Not too long ago our friend Lauren asked us to suggest a few toys suitable for babies whose learning style is more three-dimensional and tactile and have in a way outgrown flashcards. In our book we dedicate a chapter to teaching baby sign language using visuals and props to help baby interact with objects that she can associate to concepts.
Like most parents our main objective with baby’s first signs was to find effective ways to meet her needs. Her initial needs were of course associated to basics such as food and diaper changes. During this stage we had no props and we simply used the real thing. It made sense to use the real things because they were readily available and engaged all her senses. A fruit is something that she could touch, smell,taste and see. As her needs and wants expanded we needed a little extra and we found that representative toys had an immediate result and kept her highly engaged. We wanted to share with you three toy sets we found specially useful.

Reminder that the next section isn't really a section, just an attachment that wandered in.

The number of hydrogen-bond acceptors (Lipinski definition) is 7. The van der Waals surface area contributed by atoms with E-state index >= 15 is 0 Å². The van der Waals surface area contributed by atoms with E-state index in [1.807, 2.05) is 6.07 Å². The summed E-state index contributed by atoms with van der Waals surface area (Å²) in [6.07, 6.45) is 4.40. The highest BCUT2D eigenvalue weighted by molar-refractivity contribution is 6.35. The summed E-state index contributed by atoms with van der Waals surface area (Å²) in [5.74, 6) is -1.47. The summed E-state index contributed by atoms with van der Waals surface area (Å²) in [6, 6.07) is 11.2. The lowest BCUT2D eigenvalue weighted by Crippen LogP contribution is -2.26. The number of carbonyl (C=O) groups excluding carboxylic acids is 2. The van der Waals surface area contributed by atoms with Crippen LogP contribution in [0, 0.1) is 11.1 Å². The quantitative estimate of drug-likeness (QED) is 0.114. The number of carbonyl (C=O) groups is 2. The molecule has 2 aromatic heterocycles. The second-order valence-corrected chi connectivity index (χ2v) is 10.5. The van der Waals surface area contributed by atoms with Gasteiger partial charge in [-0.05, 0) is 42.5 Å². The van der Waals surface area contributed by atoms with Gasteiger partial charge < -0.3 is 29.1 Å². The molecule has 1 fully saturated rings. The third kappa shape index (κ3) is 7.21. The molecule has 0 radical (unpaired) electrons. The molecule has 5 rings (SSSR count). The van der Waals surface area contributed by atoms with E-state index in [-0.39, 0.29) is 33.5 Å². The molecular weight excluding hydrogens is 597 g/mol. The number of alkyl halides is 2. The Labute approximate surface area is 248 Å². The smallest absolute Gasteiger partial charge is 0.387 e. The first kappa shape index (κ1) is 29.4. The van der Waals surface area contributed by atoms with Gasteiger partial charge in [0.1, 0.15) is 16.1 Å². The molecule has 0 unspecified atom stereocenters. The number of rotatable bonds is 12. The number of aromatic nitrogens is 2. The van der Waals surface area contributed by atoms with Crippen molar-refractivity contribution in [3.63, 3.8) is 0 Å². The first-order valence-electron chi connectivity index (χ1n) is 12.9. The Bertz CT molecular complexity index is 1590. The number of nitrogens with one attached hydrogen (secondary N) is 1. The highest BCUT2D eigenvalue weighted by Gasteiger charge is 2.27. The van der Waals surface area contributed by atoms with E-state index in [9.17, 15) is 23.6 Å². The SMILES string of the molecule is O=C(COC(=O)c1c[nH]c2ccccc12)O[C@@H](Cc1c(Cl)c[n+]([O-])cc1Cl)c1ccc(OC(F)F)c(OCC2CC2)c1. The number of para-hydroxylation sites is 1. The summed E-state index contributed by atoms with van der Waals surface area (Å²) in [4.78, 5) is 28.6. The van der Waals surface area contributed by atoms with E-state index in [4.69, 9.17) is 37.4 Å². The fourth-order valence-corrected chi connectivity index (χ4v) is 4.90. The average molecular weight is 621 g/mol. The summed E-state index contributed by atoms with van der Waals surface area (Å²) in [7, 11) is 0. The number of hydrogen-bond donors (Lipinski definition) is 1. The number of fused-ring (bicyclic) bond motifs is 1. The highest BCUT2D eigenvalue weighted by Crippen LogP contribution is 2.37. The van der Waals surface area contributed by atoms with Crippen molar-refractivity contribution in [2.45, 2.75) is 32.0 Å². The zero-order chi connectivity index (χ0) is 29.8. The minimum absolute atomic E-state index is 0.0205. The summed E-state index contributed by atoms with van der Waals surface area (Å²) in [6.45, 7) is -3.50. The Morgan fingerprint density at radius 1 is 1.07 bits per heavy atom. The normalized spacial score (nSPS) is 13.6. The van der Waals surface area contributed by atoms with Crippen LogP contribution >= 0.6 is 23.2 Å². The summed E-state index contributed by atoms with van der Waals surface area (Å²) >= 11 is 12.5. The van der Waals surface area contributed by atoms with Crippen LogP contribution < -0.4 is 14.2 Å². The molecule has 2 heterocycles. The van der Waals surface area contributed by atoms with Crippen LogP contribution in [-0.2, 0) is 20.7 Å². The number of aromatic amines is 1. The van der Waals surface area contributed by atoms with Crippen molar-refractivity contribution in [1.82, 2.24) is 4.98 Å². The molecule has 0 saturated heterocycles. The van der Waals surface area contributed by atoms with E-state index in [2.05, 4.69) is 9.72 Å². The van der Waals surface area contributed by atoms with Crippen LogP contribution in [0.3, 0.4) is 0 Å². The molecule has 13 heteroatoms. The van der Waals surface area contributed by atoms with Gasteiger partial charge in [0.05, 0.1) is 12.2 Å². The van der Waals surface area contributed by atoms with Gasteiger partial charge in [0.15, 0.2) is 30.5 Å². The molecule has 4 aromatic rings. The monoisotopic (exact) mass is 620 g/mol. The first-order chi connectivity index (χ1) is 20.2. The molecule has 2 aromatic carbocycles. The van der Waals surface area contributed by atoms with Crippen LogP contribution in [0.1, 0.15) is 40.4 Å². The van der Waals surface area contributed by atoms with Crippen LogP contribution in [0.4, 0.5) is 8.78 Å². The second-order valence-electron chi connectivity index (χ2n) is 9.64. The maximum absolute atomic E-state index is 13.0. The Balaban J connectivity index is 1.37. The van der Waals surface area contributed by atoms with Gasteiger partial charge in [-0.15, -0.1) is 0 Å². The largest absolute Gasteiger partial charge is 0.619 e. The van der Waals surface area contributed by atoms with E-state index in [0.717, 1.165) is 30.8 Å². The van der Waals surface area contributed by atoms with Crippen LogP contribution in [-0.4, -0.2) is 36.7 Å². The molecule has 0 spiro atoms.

Jumbo Jungle Animals
At home we don’t have a TV and most of our visual feedback comes from the Ipad. Our little girl has demonstrated a strong interest for animals. This set is made of plastic and washable. Each animal is big enough to not present a shocking hazard and small enough for baby to hold it with ease. Award Winner – Oppenheim Toy Portfolio Gold Seal Award(2006).
While we love to use real food in teaching baby how to sign fruits and veggies we often find it challenging to find ways to expose her to the appearance of a fruit or veggie before processing. For example, our girl may get a few pieces of chopped lettuce in her salad but have no familiarity with the appearance of a whole lettuce head. This kit was particularly useful as we worked on expanding her vocabulary between 22 months and 3 years. It was fantastic for her signing skills as well as her verbal development. Currently it is part of her kitchen set and it has provided endless hours of enjoyment.
This recommendation comes from my friend Sarah who has a very active and curious boy. Sarah’s boy can sign over 100 baby sign language signs from airplane to zebra. Because Sarah and Lucas live away from bodies of water or train routes the majority of his exposure to these means of transportation is via books or TV. Sarah tells me the puzzle along with flashcards made it a breeze to learn all their transportation signs.
If you have spotted awesome toys that have worked for you please feel free to share.
Lauren, thanks for asking this very important question and we hope these toys help you and your baby stay busy and learn quickly.
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